Washington (CNN) -- The wife of David Headley twice warned the U.S. embassy about her husband, now convicted of aiding the 2008 terror attacks in Mumbai, India, but a senior US official denied that the warnings were ignored.
"She expressed concern about individuals that her husband was hanging around with," the official said. "She had concerns that they were involved in a terrorist plot. She had no details about who he was associated with or what they might be contemplating."
He added, "There was nothing specific. There was nothing necessarily to follow up on."
The official, speaking on background because of the diplomatic sensitivity of the subject, said the wife "walked into the U.S. Embassy in December 2007. There was a follow-up meeting in 2008. That was the last contact that we had with her."
The attack occurred in November 2008.
An American former wife of Headley also expressed concern about Headley's activities to U.S. investigators two years earlier, news reports say, but Headley was able to continue his contacts and training with militants in Pakistan.
The senior U.S. official denied, however, that the information was ignored. "We took what the wives told us seriously," he insisted.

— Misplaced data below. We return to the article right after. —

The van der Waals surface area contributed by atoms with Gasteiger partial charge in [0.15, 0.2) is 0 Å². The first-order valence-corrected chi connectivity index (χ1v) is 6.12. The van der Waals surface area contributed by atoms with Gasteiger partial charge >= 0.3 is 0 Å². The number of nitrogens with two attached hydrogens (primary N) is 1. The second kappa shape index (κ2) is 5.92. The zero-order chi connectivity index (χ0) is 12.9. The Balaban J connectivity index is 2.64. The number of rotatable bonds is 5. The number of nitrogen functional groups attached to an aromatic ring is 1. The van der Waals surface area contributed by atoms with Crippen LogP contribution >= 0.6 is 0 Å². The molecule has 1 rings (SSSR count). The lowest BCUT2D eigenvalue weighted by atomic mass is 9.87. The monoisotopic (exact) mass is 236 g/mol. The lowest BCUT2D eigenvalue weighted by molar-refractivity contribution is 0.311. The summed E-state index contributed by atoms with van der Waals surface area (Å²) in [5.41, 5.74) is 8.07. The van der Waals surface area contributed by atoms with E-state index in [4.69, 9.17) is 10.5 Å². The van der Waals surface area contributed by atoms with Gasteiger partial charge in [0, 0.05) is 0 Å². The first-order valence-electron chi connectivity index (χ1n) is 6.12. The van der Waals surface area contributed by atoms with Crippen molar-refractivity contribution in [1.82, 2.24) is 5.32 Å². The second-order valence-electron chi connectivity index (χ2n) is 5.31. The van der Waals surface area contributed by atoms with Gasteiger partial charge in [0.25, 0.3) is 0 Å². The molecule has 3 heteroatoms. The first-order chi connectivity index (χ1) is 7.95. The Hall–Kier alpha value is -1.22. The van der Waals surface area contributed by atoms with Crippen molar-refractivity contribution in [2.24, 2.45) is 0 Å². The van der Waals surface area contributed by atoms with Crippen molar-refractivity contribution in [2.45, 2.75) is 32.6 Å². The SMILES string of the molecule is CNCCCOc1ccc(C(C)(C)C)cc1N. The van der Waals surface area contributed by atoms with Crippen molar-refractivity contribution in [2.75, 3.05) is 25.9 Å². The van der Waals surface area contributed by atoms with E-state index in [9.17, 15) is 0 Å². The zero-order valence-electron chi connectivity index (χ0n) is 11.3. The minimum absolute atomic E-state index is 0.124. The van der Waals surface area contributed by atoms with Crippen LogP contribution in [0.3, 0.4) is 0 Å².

This official said the State Department shared the information with "relevant" U.S. agencies. He said he did not know whether that information was shared with Pakistan. He would not say whether the information was shared with India, although he added that, as a matter of course, the U.S. shares intelligence with India and did so both before and after the Mumbai attacks.
Asked whether the State Department fully investigated the Moroccan wife's concerns, the official said that since the United States has limited authority in a foreign country it "checked out what she told us." He provided no details.
Monday, State Department spokesman P.J. Crowley told reporters that if the United States had had specific information on possible planning for the Mumbai attacks it would have shared it with India.
"We would have absolutely provided it to the Indian government, you know, beforehand," he said. "The fact is that while we had information and concerns, it did not detail a time or place of the attack."
Any information she did provide was followed up on, Crowley said.
"We followed up on that information and provided it to relevant agencies across the U.S. government," he said at a State Department news conference.